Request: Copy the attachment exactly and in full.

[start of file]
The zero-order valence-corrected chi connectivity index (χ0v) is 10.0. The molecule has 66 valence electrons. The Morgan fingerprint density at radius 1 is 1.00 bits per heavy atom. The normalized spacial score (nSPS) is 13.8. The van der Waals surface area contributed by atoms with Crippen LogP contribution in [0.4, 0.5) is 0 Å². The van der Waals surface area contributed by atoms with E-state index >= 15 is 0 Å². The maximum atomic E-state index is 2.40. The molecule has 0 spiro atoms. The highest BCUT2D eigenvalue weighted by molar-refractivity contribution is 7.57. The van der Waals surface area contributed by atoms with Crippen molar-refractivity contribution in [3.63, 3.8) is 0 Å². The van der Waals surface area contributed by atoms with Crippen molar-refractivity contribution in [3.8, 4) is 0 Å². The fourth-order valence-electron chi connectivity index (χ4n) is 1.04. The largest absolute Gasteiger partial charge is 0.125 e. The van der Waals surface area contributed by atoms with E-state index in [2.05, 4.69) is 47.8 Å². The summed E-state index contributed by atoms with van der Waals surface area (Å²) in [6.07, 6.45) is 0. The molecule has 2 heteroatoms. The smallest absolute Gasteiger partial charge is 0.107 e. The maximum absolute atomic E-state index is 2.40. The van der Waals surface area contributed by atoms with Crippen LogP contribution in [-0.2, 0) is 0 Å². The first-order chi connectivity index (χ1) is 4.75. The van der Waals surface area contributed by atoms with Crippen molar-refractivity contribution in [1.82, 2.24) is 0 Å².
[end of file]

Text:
The zero-order valence-corrected chi connectivity index (χ0v) is 10.0. The molecule has 66 valence electrons. The Morgan fingerprint density at radius 1 is 1.00 bits per heavy atom. The normalized spacial score (nSPS) is 13.8. The van der Waals surface area contributed by atoms with Crippen LogP contribution in [0.4, 0.5) is 0 Å². The van der Waals surface area contributed by atoms with E-state index >= 15 is 0 Å². The maximum atomic E-state index is 2.40. The molecule has 0 spiro atoms. The highest BCUT2D eigenvalue weighted by molar-refractivity contribution is 7.57. The van der Waals surface area contributed by atoms with Crippen molar-refractivity contribution in [3.63, 3.8) is 0 Å². The van der Waals surface area contributed by atoms with Crippen molar-refractivity contribution in [3.8, 4) is 0 Å². The fourth-order valence-electron chi connectivity index (χ4n) is 1.04. The largest absolute Gasteiger partial charge is 0.125 e. The van der Waals surface area contributed by atoms with E-state index in [2.05, 4.69) is 47.8 Å². The summed E-state index contributed by atoms with van der Waals surface area (Å²) in [6.07, 6.45) is 0. The molecule has 2 heteroatoms. The smallest absolute Gasteiger partial charge is 0.107 e. The maximum absolute atomic E-state index is 2.40. The van der Waals surface area contributed by atoms with Crippen LogP contribution in [-0.2, 0) is 0 Å². The first-order chi connectivity index (χ1) is 4.75. The van der Waals surface area contributed by atoms with Crippen molar-refractivity contribution in [1.82, 2.24) is 0 Å².